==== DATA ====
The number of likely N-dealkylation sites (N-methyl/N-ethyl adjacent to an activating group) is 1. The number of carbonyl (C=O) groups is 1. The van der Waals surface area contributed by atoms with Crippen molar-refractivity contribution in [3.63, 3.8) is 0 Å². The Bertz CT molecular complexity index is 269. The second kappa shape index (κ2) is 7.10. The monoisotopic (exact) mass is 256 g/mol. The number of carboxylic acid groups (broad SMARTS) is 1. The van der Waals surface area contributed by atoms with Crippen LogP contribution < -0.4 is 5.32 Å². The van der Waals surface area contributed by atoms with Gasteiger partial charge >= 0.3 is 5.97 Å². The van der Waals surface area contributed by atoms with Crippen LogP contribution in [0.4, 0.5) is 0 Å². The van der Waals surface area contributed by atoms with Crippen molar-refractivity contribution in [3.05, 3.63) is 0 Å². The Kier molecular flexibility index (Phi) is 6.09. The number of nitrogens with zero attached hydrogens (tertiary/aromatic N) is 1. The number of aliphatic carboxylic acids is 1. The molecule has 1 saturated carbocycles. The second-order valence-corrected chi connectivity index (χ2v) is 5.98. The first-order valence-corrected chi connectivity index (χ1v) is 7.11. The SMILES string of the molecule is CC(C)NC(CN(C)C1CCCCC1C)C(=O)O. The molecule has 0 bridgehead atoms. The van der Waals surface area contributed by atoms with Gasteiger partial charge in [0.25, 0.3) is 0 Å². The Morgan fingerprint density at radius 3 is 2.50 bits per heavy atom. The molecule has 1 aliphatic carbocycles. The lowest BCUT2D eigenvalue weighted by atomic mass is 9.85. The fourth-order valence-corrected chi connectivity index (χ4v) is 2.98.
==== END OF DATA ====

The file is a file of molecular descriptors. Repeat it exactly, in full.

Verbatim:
The number of likely N-dealkylation sites (N-methyl/N-ethyl adjacent to an activating group) is 1. The number of carbonyl (C=O) groups is 1. The van der Waals surface area contributed by atoms with Crippen molar-refractivity contribution in [3.63, 3.8) is 0 Å². The Bertz CT molecular complexity index is 269. The second kappa shape index (κ2) is 7.10. The monoisotopic (exact) mass is 256 g/mol. The number of carboxylic acid groups (broad SMARTS) is 1. The van der Waals surface area contributed by atoms with Crippen LogP contribution < -0.4 is 5.32 Å². The van der Waals surface area contributed by atoms with Gasteiger partial charge >= 0.3 is 5.97 Å². The van der Waals surface area contributed by atoms with Crippen LogP contribution in [0.4, 0.5) is 0 Å². The van der Waals surface area contributed by atoms with Crippen molar-refractivity contribution in [3.05, 3.63) is 0 Å². The Kier molecular flexibility index (Phi) is 6.09. The number of nitrogens with zero attached hydrogens (tertiary/aromatic N) is 1. The number of aliphatic carboxylic acids is 1. The molecule has 1 saturated carbocycles. The second-order valence-corrected chi connectivity index (χ2v) is 5.98. The first-order valence-corrected chi connectivity index (χ1v) is 7.11. The SMILES string of the molecule is CC(C)NC(CN(C)C1CCCCC1C)C(=O)O. The molecule has 0 bridgehead atoms. The van der Waals surface area contributed by atoms with Gasteiger partial charge in [0.25, 0.3) is 0 Å². The Morgan fingerprint density at radius 3 is 2.50 bits per heavy atom. The molecule has 1 aliphatic carbocycles. The lowest BCUT2D eigenvalue weighted by atomic mass is 9.85. The fourth-order valence-corrected chi connectivity index (χ4v) is 2.98.